Steam should let users resell games, French court rules

Joanna Estrada
September 20, 2019

Specifically, the court didn't find Valve's defence that Steam is a subscription service compelling.

At this point, Valve hasn't made a statement regarding this ruling and we don't know if similar cases will be brought against other digital platforms.

According to French website Numerama, the court ruling is the result of three years of proceedings.

Steam should let users resell games, French court rules

Released court documents, translated from French to English and viewable here, state that the reselling of digital entertainment licenses is not prohibited on any legal grounds. In fact, the process would be supported as it is with physical products due to the fact that "the author no longer has control over subsequent resales" once they've exhausted their right to the material by authorizing the initial sale.

The court ruled that not allowing for consumers to resell their digital library goes against European law, and that Valve has 30 days to comply, or will risk a daily fine of 3,000 Euros for up to six months, until a change is made. Valve should not keep Steam Wallet funds when users leave the platform, and should reimburse them if requested. You can't re-sell your digital Xbox One, PS4 or Switch games, nor can you re-sell your owned digital copies of PC titles on any store front. Valve can still appeal and by gum, they surely will. For stores which aren't built upon that ideal, it's less attractive. Even aside from perhaps claiming a transaction/middleman fee, a game gone to another player is a whole new set of trading cards and emoticons and hats entering circulation for Valve to skim pennies off. Would Valve be breaching copyrights by allowing customers to resell unsellable products that have already been sold? It might be a far bigger problem for developers, especially those making story-driven games. Valve, not pleased with the ruling, has chose to appeal the decision, with a representative claiming, "We disagree with the decision of the Paris Court of First Instance, and will appeal it".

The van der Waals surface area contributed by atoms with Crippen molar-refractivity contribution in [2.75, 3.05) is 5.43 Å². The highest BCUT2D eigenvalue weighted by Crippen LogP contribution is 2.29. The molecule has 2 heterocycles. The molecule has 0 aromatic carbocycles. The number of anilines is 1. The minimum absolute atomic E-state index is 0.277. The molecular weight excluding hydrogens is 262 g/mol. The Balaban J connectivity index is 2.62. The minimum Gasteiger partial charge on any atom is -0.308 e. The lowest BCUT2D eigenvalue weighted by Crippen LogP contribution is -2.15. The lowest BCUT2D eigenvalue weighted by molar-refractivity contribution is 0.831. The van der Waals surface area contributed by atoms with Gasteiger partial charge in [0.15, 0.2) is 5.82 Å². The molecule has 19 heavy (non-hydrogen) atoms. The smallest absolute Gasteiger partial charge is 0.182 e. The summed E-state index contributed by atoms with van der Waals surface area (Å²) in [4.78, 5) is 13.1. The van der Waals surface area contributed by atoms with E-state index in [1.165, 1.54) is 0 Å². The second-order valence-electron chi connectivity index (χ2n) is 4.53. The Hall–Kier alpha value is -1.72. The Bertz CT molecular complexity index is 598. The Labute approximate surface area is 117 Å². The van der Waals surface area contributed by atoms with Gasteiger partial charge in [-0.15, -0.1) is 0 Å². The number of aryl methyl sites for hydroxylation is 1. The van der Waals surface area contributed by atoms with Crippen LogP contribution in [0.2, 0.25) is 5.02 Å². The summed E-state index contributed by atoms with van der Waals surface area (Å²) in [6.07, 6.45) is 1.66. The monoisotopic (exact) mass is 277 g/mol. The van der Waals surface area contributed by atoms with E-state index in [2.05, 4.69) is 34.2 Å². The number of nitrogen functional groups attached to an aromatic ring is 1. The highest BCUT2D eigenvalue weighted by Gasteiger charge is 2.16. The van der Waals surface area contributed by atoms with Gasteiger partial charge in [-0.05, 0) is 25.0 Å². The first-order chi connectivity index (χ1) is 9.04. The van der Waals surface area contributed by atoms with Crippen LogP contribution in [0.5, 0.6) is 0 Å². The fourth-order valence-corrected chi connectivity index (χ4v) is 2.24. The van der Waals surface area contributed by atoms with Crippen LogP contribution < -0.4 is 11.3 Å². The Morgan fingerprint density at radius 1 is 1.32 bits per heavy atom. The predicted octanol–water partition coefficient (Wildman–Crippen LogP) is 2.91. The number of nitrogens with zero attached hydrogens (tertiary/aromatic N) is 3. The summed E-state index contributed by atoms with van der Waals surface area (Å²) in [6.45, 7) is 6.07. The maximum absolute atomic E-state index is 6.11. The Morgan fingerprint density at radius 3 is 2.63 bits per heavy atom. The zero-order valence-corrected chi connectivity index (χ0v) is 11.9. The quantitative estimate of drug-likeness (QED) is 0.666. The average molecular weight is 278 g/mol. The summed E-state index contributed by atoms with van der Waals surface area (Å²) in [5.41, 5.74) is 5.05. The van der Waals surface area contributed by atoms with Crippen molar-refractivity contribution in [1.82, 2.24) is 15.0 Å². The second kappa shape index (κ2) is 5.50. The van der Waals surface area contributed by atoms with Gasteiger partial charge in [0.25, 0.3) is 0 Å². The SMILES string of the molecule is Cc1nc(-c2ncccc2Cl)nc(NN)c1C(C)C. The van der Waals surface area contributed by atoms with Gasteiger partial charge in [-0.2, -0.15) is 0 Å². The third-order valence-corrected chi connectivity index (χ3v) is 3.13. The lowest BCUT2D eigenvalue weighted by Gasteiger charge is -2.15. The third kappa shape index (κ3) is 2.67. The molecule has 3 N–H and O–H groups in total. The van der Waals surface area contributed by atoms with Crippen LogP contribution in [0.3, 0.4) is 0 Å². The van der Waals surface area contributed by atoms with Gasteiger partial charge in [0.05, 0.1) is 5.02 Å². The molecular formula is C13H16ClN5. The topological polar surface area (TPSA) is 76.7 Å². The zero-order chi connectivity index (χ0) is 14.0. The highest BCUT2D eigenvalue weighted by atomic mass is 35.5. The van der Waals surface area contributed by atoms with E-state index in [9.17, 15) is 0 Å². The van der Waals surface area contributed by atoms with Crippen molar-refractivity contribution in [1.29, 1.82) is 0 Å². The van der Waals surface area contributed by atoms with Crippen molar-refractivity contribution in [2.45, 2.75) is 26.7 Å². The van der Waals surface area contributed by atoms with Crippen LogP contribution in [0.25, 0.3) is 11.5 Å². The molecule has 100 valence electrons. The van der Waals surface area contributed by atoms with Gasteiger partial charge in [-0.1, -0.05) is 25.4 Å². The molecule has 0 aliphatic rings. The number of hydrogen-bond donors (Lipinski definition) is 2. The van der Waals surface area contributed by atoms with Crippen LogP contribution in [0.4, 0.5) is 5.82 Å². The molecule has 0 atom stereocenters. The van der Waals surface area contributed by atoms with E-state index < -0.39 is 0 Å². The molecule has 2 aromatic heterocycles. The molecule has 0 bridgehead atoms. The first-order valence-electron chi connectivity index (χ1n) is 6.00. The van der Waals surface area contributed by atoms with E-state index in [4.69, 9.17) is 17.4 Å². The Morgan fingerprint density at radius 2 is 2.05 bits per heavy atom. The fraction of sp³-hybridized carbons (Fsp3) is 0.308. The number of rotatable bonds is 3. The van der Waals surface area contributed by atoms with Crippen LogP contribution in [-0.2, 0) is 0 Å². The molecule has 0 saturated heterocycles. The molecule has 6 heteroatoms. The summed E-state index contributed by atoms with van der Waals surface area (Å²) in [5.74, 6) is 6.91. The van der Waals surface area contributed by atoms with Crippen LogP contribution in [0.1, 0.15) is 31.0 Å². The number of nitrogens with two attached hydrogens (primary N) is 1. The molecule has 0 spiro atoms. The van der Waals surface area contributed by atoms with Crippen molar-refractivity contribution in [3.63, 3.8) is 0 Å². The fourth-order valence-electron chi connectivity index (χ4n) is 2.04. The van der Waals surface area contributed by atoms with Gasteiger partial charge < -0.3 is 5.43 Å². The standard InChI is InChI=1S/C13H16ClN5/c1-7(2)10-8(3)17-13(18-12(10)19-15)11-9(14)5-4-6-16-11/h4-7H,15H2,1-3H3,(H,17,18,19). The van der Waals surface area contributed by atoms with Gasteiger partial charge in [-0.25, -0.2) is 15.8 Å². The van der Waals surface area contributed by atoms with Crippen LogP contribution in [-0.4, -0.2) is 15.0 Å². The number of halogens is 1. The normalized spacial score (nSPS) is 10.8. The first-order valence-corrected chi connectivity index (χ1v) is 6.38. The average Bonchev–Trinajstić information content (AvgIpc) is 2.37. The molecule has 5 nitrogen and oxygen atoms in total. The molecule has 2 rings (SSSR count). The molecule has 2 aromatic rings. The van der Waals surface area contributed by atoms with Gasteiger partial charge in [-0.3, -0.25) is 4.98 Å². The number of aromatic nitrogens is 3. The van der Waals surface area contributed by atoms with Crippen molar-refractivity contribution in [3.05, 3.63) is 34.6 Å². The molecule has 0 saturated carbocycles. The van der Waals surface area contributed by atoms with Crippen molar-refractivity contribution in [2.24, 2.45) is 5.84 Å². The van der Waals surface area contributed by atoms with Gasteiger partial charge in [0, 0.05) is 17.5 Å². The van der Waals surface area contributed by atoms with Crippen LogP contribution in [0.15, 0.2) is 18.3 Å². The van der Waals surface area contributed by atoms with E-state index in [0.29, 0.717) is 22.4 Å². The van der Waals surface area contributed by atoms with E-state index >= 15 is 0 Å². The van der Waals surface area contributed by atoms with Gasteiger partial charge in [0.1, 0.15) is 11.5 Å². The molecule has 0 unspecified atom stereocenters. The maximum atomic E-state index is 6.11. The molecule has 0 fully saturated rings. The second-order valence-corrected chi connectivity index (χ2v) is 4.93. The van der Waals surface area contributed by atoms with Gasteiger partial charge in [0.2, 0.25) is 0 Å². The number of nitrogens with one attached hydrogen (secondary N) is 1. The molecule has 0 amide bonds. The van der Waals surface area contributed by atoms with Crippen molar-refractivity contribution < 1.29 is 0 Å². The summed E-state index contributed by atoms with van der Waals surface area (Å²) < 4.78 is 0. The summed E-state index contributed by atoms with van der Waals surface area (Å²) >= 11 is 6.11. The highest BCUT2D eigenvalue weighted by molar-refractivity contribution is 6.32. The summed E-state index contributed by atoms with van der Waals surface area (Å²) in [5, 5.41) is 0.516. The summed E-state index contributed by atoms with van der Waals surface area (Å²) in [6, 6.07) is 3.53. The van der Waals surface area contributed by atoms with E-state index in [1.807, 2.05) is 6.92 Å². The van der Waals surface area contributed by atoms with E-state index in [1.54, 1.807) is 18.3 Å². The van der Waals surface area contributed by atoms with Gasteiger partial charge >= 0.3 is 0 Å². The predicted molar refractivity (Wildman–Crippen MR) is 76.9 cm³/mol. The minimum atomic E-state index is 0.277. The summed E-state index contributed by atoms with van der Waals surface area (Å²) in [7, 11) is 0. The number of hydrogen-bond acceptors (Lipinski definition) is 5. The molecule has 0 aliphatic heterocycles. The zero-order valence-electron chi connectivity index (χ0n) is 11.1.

Other reports by Click Lancashire

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